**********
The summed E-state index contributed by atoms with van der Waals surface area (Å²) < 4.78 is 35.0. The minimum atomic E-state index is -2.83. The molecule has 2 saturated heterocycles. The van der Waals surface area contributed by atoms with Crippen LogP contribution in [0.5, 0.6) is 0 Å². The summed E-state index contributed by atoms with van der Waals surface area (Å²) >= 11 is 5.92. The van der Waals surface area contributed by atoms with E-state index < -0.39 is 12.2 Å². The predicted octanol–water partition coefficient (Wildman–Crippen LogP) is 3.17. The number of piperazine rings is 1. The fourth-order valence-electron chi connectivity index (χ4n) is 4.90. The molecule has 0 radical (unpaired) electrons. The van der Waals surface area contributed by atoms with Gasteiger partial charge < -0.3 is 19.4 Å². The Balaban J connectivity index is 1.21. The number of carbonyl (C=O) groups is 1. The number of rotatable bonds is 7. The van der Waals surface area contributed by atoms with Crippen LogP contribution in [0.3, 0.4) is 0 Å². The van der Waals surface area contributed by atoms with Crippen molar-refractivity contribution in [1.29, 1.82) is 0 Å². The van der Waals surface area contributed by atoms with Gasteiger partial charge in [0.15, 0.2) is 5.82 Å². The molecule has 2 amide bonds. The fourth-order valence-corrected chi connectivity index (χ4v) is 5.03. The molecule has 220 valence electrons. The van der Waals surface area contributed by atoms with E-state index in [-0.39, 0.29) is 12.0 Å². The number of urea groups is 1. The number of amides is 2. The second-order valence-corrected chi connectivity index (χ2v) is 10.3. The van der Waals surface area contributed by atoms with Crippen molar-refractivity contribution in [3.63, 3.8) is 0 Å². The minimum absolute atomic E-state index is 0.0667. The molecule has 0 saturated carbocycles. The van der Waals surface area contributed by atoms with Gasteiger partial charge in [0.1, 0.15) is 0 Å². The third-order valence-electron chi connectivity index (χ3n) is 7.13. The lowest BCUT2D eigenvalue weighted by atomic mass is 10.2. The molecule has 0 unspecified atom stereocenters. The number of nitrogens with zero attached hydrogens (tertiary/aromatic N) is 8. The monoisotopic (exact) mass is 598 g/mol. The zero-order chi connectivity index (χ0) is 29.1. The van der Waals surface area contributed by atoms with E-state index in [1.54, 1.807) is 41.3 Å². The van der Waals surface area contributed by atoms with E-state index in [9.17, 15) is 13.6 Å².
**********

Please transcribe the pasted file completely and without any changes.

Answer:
The summed E-state index contributed by atoms with van der Waals surface area (Å²) < 4.78 is 35.0. The minimum atomic E-state index is -2.83. The molecule has 2 saturated heterocycles. The van der Waals surface area contributed by atoms with Crippen LogP contribution in [0.5, 0.6) is 0 Å². The summed E-state index contributed by atoms with van der Waals surface area (Å²) >= 11 is 5.92. The van der Waals surface area contributed by atoms with E-state index < -0.39 is 12.2 Å². The predicted octanol–water partition coefficient (Wildman–Crippen LogP) is 3.17. The number of piperazine rings is 1. The fourth-order valence-electron chi connectivity index (χ4n) is 4.90. The molecule has 0 radical (unpaired) electrons. The van der Waals surface area contributed by atoms with Gasteiger partial charge < -0.3 is 19.4 Å². The Balaban J connectivity index is 1.21. The number of carbonyl (C=O) groups is 1. The number of rotatable bonds is 7. The van der Waals surface area contributed by atoms with Crippen LogP contribution in [0.3, 0.4) is 0 Å². The van der Waals surface area contributed by atoms with Crippen molar-refractivity contribution in [1.29, 1.82) is 0 Å². The van der Waals surface area contributed by atoms with Gasteiger partial charge in [0.15, 0.2) is 5.82 Å². The molecule has 2 amide bonds. The fourth-order valence-corrected chi connectivity index (χ4v) is 5.03. The molecule has 220 valence electrons. The van der Waals surface area contributed by atoms with E-state index in [-0.39, 0.29) is 12.0 Å². The number of urea groups is 1. The number of amides is 2. The second-order valence-corrected chi connectivity index (χ2v) is 10.3. The van der Waals surface area contributed by atoms with Crippen molar-refractivity contribution in [3.63, 3.8) is 0 Å². The minimum absolute atomic E-state index is 0.0667. The molecule has 0 saturated carbocycles. The van der Waals surface area contributed by atoms with Gasteiger partial charge in [0.1, 0.15) is 0 Å². The third-order valence-electron chi connectivity index (χ3n) is 7.13. The lowest BCUT2D eigenvalue weighted by atomic mass is 10.2. The molecule has 0 unspecified atom stereocenters. The number of nitrogens with zero attached hydrogens (tertiary/aromatic N) is 8. The monoisotopic (exact) mass is 598 g/mol. The zero-order chi connectivity index (χ0) is 29.1. The van der Waals surface area contributed by atoms with E-state index in [1.54, 1.807) is 41.3 Å². The van der Waals surface area contributed by atoms with E-state index in [9.17, 15) is 13.6 Å².